September 27, 2012

Writers' Building, Calcutta


"The British had the idea, when they built grand buildings in India, that the very grandeur might help preserve the institutions they housed once the British had departed, as they knew they one day would.. All seem to say, monumentally, Keep me as I am."
– Simon Winchester, "The Legacy" (1997)

In the dramatically-charged political games of the past few days, almost all the shots seem to have been called either by Delhi or Calcutta (read Chief Minister Mamata Banerjee). If there is one place in Calcutta where the security and discipline appear at par with the area that surrounds the Indian Parliament (refer Pixelated Memories - Parliament House, Delhi), it would be the stretch of land housing Writers' Building (Bengal Chief Minister's office) – convoys of police vehicles and siren-bearing white ambassador cars (which have come to be associated as symbolic of high-ranking ministership and bureaucracy) do the rounds regularly, while armed, rifle-toting officers with several more guns in their holsters patrol the region. Photography is totally prohibited (!!). The only difference that the place bears with respect to the Parliament area is that it is not cut off from the rest of city and is, in fact, located in the midst of a densely populated, immensely crowded locale known as BBD Bagh where pedestrians and private vehicles share road space with taxis and vendors and shops selling cigarettes and cold drinks compete for side space with small, makeshift food outlets selling omelettes and parathas (Indian bread). Even the policemen manning the place are extremely polite and would immediately give one the permission to snap a photo or two and even guide one to the corner from where clicking photos is allowed, provided one looks earnest (or desperate!) enough.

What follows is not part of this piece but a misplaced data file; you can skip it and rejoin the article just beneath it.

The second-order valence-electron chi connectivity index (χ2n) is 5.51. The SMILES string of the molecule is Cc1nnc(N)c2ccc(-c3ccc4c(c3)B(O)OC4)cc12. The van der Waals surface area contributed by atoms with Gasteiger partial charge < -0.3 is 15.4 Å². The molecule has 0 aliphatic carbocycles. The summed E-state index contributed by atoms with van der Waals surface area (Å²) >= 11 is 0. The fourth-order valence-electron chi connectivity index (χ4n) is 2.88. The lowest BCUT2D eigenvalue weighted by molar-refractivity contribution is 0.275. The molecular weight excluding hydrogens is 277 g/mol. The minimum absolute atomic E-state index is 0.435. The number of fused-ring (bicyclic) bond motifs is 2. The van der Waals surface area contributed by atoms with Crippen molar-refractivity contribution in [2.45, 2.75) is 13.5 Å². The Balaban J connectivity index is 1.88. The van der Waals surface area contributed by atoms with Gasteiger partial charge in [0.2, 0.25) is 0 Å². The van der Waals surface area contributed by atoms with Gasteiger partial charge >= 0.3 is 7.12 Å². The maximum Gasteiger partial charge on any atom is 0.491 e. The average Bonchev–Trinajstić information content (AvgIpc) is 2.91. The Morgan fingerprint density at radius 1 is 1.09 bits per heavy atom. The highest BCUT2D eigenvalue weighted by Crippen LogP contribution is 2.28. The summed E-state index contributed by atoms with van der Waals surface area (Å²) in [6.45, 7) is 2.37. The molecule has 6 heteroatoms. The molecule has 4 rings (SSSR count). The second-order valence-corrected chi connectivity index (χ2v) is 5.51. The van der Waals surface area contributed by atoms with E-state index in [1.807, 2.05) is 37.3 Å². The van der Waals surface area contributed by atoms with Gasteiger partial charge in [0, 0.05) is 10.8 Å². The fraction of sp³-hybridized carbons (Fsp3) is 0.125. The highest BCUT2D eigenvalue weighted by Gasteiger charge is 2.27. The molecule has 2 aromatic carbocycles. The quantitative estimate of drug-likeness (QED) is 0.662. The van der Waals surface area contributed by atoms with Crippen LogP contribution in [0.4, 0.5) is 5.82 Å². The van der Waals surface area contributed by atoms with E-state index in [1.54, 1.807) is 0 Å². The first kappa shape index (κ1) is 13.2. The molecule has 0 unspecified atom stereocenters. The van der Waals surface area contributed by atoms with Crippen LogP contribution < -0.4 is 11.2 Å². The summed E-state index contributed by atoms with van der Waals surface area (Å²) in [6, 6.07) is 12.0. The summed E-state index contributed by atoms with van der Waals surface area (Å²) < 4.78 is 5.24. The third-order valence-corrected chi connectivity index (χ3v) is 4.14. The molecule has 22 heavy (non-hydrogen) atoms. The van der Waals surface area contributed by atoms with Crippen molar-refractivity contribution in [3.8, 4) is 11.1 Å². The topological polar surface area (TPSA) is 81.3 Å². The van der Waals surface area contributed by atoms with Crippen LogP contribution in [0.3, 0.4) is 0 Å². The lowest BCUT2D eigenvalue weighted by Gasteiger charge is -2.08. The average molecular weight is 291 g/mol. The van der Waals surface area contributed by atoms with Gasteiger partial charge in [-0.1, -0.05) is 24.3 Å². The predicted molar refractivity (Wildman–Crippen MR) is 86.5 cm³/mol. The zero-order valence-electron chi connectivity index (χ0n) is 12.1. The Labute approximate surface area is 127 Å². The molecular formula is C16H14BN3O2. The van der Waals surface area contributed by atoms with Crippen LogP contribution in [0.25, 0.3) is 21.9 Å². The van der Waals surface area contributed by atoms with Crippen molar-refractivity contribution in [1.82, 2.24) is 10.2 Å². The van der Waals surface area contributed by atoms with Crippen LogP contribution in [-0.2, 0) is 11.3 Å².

Red and majestic - Central wing, Writers'